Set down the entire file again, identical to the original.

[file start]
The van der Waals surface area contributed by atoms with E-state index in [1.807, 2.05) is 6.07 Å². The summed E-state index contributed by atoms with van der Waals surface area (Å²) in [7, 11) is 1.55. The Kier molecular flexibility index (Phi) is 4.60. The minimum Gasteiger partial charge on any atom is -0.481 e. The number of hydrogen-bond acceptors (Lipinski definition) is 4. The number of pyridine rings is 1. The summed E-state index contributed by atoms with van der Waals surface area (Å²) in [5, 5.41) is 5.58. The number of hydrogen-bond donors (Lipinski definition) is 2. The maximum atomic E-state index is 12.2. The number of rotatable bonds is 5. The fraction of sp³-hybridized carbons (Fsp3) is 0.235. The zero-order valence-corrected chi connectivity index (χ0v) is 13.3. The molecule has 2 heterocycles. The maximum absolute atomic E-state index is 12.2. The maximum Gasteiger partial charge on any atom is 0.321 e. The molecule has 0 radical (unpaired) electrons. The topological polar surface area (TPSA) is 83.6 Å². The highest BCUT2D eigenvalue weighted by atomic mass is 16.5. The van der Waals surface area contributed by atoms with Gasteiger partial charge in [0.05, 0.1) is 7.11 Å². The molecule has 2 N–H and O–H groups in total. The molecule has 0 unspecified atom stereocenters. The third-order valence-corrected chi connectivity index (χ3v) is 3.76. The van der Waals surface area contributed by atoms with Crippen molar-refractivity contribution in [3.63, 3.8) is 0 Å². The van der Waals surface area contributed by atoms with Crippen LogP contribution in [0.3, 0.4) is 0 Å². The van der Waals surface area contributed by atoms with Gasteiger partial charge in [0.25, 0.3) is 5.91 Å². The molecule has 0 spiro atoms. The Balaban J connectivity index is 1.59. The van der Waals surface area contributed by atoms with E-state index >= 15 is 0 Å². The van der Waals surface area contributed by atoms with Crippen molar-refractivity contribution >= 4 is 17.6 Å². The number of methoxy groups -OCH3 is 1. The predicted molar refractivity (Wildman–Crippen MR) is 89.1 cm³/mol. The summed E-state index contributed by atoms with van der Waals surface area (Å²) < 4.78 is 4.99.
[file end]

The van der Waals surface area contributed by atoms with E-state index in [1.807, 2.05) is 6.07 Å². The summed E-state index contributed by atoms with van der Waals surface area (Å²) in [7, 11) is 1.55. The Kier molecular flexibility index (Phi) is 4.60. The minimum Gasteiger partial charge on any atom is -0.481 e. The number of hydrogen-bond acceptors (Lipinski definition) is 4. The number of pyridine rings is 1. The summed E-state index contributed by atoms with van der Waals surface area (Å²) in [5, 5.41) is 5.58. The number of hydrogen-bond donors (Lipinski definition) is 2. The maximum atomic E-state index is 12.2. The number of rotatable bonds is 5. The fraction of sp³-hybridized carbons (Fsp3) is 0.235. The zero-order valence-corrected chi connectivity index (χ0v) is 13.3. The molecule has 2 heterocycles. The maximum absolute atomic E-state index is 12.2. The maximum Gasteiger partial charge on any atom is 0.321 e. The molecule has 0 radical (unpaired) electrons. The topological polar surface area (TPSA) is 83.6 Å². The highest BCUT2D eigenvalue weighted by atomic mass is 16.5. The van der Waals surface area contributed by atoms with Gasteiger partial charge in [0.05, 0.1) is 7.11 Å². The molecule has 2 N–H and O–H groups in total. The molecule has 0 unspecified atom stereocenters. The third-order valence-corrected chi connectivity index (χ3v) is 3.76. The van der Waals surface area contributed by atoms with Crippen molar-refractivity contribution in [3.63, 3.8) is 0 Å². The van der Waals surface area contributed by atoms with Crippen LogP contribution in [0.3, 0.4) is 0 Å². The van der Waals surface area contributed by atoms with Gasteiger partial charge in [0.25, 0.3) is 5.91 Å². The molecule has 0 spiro atoms. The Balaban J connectivity index is 1.59. The van der Waals surface area contributed by atoms with E-state index >= 15 is 0 Å². The van der Waals surface area contributed by atoms with Crippen molar-refractivity contribution >= 4 is 17.6 Å². The number of methoxy groups -OCH3 is 1. The predicted molar refractivity (Wildman–Crippen MR) is 89.1 cm³/mol. The summed E-state index contributed by atoms with van der Waals surface area (Å²) < 4.78 is 4.99.